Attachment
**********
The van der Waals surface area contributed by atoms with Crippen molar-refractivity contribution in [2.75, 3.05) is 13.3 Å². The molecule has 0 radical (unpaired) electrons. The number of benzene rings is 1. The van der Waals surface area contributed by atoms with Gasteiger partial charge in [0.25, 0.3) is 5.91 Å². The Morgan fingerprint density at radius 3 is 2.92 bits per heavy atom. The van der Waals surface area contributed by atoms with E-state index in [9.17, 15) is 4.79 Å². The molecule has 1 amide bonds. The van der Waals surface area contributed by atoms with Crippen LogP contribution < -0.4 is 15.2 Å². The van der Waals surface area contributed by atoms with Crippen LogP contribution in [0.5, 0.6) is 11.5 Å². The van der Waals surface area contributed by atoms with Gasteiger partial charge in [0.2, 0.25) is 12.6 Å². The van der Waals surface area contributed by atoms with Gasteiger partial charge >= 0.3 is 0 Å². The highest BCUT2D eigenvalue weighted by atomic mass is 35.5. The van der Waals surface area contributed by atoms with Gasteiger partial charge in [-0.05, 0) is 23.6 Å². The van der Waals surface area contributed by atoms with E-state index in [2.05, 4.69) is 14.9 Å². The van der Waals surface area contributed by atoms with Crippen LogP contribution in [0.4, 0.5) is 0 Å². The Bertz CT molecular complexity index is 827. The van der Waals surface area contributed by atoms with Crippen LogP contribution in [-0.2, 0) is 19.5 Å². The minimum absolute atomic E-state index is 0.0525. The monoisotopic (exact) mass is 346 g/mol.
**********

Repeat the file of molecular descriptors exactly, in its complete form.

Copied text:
The van der Waals surface area contributed by atoms with Crippen molar-refractivity contribution in [2.75, 3.05) is 13.3 Å². The molecule has 0 radical (unpaired) electrons. The number of benzene rings is 1. The van der Waals surface area contributed by atoms with Gasteiger partial charge in [0.25, 0.3) is 5.91 Å². The Morgan fingerprint density at radius 3 is 2.92 bits per heavy atom. The van der Waals surface area contributed by atoms with E-state index in [9.17, 15) is 4.79 Å². The molecule has 1 amide bonds. The van der Waals surface area contributed by atoms with Crippen LogP contribution < -0.4 is 15.2 Å². The van der Waals surface area contributed by atoms with Crippen LogP contribution in [0.5, 0.6) is 11.5 Å². The van der Waals surface area contributed by atoms with Gasteiger partial charge in [0.2, 0.25) is 12.6 Å². The van der Waals surface area contributed by atoms with Gasteiger partial charge >= 0.3 is 0 Å². The highest BCUT2D eigenvalue weighted by atomic mass is 35.5. The van der Waals surface area contributed by atoms with Gasteiger partial charge in [-0.05, 0) is 23.6 Å². The van der Waals surface area contributed by atoms with E-state index in [2.05, 4.69) is 14.9 Å². The van der Waals surface area contributed by atoms with Crippen LogP contribution in [0.4, 0.5) is 0 Å². The Bertz CT molecular complexity index is 827. The van der Waals surface area contributed by atoms with Crippen LogP contribution in [-0.2, 0) is 19.5 Å². The minimum absolute atomic E-state index is 0.0525. The monoisotopic (exact) mass is 346 g/mol.